Tuesday, March 01, 2005

Find the Exception: Saudi Arabia, Pakistan, US, China

Today, it is now the US, as SCOTUS has ruled that excecuting people under 18 when they committed a crime is unconstitutional.

Excellent news from an international relations point, as we can now join several treaties and global standards about the rights of a child. We are worldwide leaders in several standards about rights, but while still executing children we are somewhat lacking in our moral authority to convince other nations to sign the treaty.

Also good: we no longer kill children.

That being said, it is disgusting that we needed the Supreme Court to tell us this, and bad for a number of reasons. Reading the opinions, it is clear that subjective standards are responsible here and certainly no objective or strict judgement from the constitution. Justice Scalia pointed out "The court says in so many words that what our people's laws say about the issue does not, in the last analysis, matter: 'In the end our own judgment will be brought to bear on the question of the acceptability of the death penalty,"' When (in my opinion, not if) this reasoning eliminates the death penalty altogether (again), we can guarantee frustrated culture wars flaming up all over again.

Of course, we have an amendment that says "no cruel or unusual punishment" which our political system has decided that it is the responsibility of courts to enforce, not our democratic represenatives. As such, they do have to employ subjective decisions about what is cruel and unusual. Which is sad to leave up to unelected unaccountable justices.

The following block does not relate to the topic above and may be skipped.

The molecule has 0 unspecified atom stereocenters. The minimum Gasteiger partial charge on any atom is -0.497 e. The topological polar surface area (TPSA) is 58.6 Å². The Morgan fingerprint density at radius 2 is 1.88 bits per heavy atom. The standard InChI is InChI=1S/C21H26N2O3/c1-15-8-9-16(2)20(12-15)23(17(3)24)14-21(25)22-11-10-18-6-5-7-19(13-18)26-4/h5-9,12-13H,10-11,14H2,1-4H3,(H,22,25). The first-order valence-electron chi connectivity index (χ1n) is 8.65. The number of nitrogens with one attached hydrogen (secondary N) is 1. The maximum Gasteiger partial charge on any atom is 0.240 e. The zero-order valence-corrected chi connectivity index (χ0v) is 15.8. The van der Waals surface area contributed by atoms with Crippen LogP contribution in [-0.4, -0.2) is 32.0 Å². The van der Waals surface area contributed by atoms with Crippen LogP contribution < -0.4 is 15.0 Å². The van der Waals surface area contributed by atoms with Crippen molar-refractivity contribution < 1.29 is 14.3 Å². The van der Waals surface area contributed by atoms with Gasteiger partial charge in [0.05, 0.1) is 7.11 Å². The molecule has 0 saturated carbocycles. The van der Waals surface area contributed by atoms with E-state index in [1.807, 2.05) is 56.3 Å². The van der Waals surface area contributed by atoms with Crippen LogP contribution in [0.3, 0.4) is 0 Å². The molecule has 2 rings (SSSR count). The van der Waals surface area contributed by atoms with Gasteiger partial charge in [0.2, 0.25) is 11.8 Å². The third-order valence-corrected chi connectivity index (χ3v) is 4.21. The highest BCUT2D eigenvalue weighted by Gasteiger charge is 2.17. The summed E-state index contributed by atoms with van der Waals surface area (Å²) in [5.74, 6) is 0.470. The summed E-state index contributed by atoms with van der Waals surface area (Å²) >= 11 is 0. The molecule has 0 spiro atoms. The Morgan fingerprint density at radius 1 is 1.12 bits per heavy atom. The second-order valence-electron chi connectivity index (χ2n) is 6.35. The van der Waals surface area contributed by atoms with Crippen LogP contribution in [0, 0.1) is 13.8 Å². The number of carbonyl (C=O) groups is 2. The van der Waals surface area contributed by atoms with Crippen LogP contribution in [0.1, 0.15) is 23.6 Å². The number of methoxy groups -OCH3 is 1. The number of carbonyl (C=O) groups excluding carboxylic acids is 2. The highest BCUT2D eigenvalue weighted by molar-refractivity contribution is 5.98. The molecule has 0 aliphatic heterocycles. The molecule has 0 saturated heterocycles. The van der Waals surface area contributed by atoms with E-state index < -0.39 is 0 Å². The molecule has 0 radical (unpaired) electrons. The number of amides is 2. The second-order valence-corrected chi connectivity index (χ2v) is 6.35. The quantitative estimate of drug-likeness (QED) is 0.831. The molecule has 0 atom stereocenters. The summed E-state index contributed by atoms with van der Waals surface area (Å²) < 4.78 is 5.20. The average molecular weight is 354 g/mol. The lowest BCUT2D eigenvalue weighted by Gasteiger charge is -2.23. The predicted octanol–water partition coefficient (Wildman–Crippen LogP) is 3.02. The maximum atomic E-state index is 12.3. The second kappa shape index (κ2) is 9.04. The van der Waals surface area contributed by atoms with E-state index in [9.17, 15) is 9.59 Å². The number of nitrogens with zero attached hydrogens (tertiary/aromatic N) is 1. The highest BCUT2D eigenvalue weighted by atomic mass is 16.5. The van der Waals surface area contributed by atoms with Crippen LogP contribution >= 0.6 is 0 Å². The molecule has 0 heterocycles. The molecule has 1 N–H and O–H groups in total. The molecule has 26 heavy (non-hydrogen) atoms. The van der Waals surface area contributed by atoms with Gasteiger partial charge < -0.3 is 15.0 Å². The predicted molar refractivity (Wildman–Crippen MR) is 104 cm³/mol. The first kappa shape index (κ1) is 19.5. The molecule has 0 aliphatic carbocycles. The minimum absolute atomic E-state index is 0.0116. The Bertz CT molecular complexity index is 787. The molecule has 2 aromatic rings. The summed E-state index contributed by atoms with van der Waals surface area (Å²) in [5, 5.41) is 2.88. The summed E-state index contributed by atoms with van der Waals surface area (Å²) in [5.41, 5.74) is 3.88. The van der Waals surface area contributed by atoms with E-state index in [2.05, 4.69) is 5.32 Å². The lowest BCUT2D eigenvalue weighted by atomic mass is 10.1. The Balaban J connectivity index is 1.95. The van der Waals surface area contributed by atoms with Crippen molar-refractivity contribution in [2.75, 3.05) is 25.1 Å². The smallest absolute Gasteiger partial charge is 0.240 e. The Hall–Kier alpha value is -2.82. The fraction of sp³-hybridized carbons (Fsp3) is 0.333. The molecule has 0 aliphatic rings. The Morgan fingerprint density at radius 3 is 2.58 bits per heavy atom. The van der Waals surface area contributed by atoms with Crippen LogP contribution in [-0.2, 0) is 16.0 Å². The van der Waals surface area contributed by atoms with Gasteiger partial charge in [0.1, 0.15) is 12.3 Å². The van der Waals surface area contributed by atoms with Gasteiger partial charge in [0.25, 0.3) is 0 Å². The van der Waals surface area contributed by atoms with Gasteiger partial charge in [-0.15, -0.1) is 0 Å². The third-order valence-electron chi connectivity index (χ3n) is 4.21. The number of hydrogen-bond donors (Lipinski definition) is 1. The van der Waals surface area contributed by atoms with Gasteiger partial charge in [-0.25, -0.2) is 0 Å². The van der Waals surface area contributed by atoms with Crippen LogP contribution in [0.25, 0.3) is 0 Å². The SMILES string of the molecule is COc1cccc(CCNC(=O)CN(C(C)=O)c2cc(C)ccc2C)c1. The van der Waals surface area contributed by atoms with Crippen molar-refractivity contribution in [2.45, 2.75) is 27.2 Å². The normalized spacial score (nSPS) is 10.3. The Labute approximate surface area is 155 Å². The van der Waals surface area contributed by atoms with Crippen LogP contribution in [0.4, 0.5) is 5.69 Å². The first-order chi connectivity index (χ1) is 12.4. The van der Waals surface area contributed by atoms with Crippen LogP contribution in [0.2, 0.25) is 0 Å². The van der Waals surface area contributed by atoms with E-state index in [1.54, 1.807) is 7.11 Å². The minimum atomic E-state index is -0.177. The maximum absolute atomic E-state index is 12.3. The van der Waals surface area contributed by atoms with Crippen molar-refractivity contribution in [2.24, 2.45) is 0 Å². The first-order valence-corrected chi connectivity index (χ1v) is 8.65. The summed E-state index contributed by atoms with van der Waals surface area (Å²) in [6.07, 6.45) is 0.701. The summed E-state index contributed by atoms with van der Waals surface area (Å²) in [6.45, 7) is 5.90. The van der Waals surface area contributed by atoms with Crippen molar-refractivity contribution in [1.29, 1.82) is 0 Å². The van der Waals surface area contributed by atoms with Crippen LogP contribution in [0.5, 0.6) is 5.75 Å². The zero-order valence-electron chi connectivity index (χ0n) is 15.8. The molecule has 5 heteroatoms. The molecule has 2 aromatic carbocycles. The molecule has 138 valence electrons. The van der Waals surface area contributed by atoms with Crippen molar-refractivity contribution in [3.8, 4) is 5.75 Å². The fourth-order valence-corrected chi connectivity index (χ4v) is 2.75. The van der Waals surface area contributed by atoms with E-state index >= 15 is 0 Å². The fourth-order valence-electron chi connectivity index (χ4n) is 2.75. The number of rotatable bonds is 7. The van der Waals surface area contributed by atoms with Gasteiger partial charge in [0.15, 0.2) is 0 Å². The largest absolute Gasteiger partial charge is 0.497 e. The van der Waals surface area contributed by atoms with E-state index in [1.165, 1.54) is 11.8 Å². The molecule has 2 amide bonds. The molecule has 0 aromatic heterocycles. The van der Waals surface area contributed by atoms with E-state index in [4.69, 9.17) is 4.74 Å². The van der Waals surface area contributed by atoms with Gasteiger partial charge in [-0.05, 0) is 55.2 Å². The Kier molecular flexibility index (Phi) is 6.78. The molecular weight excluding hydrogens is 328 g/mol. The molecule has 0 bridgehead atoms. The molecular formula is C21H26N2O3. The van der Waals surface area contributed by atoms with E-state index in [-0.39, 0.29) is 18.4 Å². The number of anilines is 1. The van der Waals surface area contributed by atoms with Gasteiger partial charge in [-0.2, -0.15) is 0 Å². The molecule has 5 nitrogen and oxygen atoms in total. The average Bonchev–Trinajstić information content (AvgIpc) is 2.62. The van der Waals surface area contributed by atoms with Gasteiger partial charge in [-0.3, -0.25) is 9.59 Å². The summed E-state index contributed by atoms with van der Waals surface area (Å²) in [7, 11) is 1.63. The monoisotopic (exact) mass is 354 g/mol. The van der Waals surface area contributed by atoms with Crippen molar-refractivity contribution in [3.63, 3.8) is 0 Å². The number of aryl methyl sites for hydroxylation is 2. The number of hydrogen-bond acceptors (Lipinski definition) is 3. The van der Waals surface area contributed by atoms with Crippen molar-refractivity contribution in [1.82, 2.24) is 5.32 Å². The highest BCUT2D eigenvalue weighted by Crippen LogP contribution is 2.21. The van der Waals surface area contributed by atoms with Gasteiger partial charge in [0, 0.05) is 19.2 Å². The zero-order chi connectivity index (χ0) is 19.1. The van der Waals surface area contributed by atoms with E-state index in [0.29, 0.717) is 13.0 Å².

No I don't think this is a matter of the Constitution doing good, btw. It's pretty clearly federalism that is responsible for executing juveniles in the first place. Only 19 relatively depopulated (edit: no, avg pop) states execute juveniles. Not even enough to hold a filibuster. The federal government does not execute that group, and I'm pretty sure if the federal government wrote all the rules on the death penalty instead of states, it would not be an issue.

PS: Is a 17 year old gang member a "child"? Excellent points can be made that in previous societies age of maturity was as early as 12. And current standards are only in place because of a) a desire to increase the high skill labor supply through more education and b) a desire to decrease the low skill labor market. Tough question, but as a society we clearly do set a standard at 18 for a number of reasons, and I sure as hell don't want us killing or sending to war anyone who couldn't vote no against the guys who decided that.


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